Designing a SPFBO Winner – Cover Creation For The Dragon’s Blade
In this year’s Self-Published Fantasy Blog Off (SPFBO), Mark Lawrence decided to hold a cover competition in addition to bloggers judging the books themselves. I was over the moon to discover that the cover for The Dragon’s Blade: The Reborn King had won both the judging and public vote. I thought I’d run through the process of making the cover so people can see what it is like for indie authors who have that extra level of involvement in cover design. You will also get to see some odd early versions!
Covers are always going to be crucial to a book’s success, especially for unknown authors. In the moment a potential reader looks at your book, a good cover should do three things. It should It should grab their attention, it should signal the book’s genre and it should give a feel for what sort of story it will be. In short, it should make them want to pick it up, or click through online, and read the blurb. So from the outset I was certain I wanted the Dragon’s Blade itself to feature on the cover. Not only would it scream FANTASY but it would also suggest there will be a fair bit of action and pace to the story.
I am also very fortunate to have an artist for a mother and she sketched out some ideas for the sword based off of my description. The result looked pretty damn awesome and worked as a great guide for the designer, Rachel Lawston. Rachel took her own approach but having a solid starting point meant the final design followed the same vision.
The Design Brief
In the design brief I got to suggest the approach we should take. Now, this is your chance as a self-publishing author to say exactly what you’d like the cover to be. Be specific. Make comparisons to other covers you like and describe an image clearly just like you would in your prose. Saying ‘I’d like a freaking cool looking sword please’ won’t help at all. Convey what mood and atmosphere you want to invoke. Most of all, take plenty of time to think on this. With everything taken into account my brief was just shy of one thousand words long.
It is especially important to check out the competition in the categories you intend to place your book in. Go onto Amazon, Kobo and fall down the rabbit hole of browsing well past the top one hundred. Check out the fantasy sections in bookstores to see what has been coming out lately. In my brief I attached cover images of books by Trudi Canavan, Brandon Sanderson and Ben Galley as examples of the clean feel I was after as well as cover’s with swords such as John Gwynne’s Malice and Pawn of Prophecy by David Eddings, to use as guides. And while I say this is your chance to voice your opinion, do be reasonable. If your designer comes back with some alterations or recommendations then listen carefully. A good freelancer will have the experience of the genre and the industry to know what will and won’t work.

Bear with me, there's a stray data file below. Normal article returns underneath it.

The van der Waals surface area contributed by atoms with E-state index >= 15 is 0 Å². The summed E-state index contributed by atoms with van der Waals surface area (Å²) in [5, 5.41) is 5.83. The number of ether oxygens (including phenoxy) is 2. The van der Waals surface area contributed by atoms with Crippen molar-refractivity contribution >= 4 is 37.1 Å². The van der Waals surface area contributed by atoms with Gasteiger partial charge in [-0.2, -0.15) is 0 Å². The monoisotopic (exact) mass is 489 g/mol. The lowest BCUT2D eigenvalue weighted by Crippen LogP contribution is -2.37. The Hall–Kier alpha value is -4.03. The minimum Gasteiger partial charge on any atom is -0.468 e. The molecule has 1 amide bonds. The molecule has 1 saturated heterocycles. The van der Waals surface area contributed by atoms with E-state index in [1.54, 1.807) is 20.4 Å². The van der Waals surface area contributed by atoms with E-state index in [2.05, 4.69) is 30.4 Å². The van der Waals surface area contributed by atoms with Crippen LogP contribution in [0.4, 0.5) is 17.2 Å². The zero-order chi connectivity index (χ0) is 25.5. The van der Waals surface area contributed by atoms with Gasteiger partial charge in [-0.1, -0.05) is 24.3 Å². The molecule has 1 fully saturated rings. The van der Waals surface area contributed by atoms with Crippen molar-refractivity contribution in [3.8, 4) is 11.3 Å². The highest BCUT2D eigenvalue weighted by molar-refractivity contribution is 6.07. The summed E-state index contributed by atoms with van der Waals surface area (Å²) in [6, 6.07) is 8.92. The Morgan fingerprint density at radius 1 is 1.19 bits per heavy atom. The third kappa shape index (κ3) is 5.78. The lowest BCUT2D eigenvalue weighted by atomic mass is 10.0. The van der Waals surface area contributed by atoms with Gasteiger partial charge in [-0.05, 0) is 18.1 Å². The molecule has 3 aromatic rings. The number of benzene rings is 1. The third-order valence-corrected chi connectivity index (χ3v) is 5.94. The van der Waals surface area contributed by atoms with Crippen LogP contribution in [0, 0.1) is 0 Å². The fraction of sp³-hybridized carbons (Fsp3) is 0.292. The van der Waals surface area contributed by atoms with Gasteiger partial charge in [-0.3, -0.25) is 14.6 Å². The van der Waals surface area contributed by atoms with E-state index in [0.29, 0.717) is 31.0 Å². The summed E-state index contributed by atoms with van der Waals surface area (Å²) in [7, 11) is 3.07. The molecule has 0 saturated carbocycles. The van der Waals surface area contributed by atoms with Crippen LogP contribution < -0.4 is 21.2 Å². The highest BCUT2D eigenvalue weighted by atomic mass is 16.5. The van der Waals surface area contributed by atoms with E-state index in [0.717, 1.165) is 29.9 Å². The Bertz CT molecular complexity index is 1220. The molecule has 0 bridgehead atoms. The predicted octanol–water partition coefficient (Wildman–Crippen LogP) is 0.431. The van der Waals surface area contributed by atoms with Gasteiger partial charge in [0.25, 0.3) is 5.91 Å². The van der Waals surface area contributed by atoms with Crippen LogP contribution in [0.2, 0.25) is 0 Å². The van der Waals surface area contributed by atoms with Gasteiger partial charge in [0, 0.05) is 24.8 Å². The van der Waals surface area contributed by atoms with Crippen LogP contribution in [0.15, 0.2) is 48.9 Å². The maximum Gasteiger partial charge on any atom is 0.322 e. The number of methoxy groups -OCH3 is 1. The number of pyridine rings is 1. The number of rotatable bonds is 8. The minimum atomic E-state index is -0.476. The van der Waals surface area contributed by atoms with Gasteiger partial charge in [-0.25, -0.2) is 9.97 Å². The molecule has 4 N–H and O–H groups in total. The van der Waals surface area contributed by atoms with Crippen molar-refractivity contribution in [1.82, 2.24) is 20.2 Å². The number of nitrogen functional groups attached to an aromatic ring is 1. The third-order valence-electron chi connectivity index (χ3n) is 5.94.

The Stages of Design
As you can see, this first image (on the left) takes the ‘clean’ look in mind with the white background. However, with such a busy bottom half I felt there was too much white space by comparison around the title. Removing the red and yellow swirl might have fixed that but I fell in love with it instantly. The Dragon’s Blade can emit fire and the intricate, beautiful pattern suggested flames without actually putting any in.
To the right, the second cover’s water-stained background helped even out the look but I felt having the subtitle in red drew too much attention to itself. It stood out because of the black lettering and dark handle on either side of it and made the eye jump to it first rather than the main series title.
The third version below combined the background I liked from the second cover and the imagery from the first. With the title in red, the eye was drawn to it first before being led down through the subtitle and into the design of the sword.
And yes, my middle name is Robert.
There were a few extra designs between this and the final cover but those were mostly small tweaks, in particular to add detail on to the pommel and handle of the sword, and lighten up the dragon head and blade itself so the image could be seen. We also flecked some extra black through the title so the red wouldn’t be too garish.
And that’s it. The final cover had arrived. It’s gorgeous and I was extremely lucky to land Rachel as a cover designer when I did.
Once again I’d like to thank Mark Lawrence for arranging the SPFBO for another year, all the bloggers who are taking part and to everyone out there who voted and is actively following the contest. The SPFBO is much more than a competition. It’s about highlighting the best practises of the indie world, bringing in new readers and letting other authors connect with each other and share information and ideas. To everyone whose book is still in the contest, I wish you the very best of luck!